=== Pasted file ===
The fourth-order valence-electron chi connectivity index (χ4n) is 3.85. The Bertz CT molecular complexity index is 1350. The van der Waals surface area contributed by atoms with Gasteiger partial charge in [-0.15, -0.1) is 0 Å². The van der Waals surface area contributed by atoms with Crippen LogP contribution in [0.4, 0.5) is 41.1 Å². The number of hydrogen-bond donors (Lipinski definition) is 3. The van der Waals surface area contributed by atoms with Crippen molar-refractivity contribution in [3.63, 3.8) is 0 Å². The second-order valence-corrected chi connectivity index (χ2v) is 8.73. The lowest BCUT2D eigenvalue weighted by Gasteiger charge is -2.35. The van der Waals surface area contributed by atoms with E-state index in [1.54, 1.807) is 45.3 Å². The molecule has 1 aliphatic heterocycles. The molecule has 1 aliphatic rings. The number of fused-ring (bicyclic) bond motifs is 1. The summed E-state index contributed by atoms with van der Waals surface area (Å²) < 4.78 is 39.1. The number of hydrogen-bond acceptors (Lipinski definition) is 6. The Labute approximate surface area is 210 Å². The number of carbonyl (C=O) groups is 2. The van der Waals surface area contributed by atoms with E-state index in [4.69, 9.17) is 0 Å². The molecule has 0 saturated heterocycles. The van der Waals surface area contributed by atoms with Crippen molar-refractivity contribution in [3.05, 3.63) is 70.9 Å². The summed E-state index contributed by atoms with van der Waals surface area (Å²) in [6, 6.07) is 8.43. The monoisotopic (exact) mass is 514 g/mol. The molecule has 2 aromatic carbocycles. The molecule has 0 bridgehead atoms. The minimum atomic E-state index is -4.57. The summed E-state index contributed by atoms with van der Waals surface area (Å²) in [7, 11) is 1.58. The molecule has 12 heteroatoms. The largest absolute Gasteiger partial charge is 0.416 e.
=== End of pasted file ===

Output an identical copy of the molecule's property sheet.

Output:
The fourth-order valence-electron chi connectivity index (χ4n) is 3.85. The Bertz CT molecular complexity index is 1350. The van der Waals surface area contributed by atoms with Gasteiger partial charge in [-0.15, -0.1) is 0 Å². The van der Waals surface area contributed by atoms with Crippen LogP contribution in [0.4, 0.5) is 41.1 Å². The number of hydrogen-bond donors (Lipinski definition) is 3. The van der Waals surface area contributed by atoms with Crippen molar-refractivity contribution in [3.63, 3.8) is 0 Å². The second-order valence-corrected chi connectivity index (χ2v) is 8.73. The lowest BCUT2D eigenvalue weighted by Gasteiger charge is -2.35. The van der Waals surface area contributed by atoms with E-state index in [1.54, 1.807) is 45.3 Å². The molecule has 1 aliphatic heterocycles. The molecule has 1 aliphatic rings. The number of fused-ring (bicyclic) bond motifs is 1. The summed E-state index contributed by atoms with van der Waals surface area (Å²) < 4.78 is 39.1. The number of hydrogen-bond acceptors (Lipinski definition) is 6. The Labute approximate surface area is 210 Å². The number of carbonyl (C=O) groups is 2. The van der Waals surface area contributed by atoms with E-state index in [4.69, 9.17) is 0 Å². The molecule has 0 saturated heterocycles. The van der Waals surface area contributed by atoms with Crippen molar-refractivity contribution in [3.05, 3.63) is 70.9 Å². The summed E-state index contributed by atoms with van der Waals surface area (Å²) in [6, 6.07) is 8.43. The monoisotopic (exact) mass is 514 g/mol. The molecule has 2 aromatic carbocycles. The molecule has 0 bridgehead atoms. The minimum atomic E-state index is -4.57. The summed E-state index contributed by atoms with van der Waals surface area (Å²) in [7, 11) is 1.58. The molecule has 12 heteroatoms. The largest absolute Gasteiger partial charge is 0.416 e.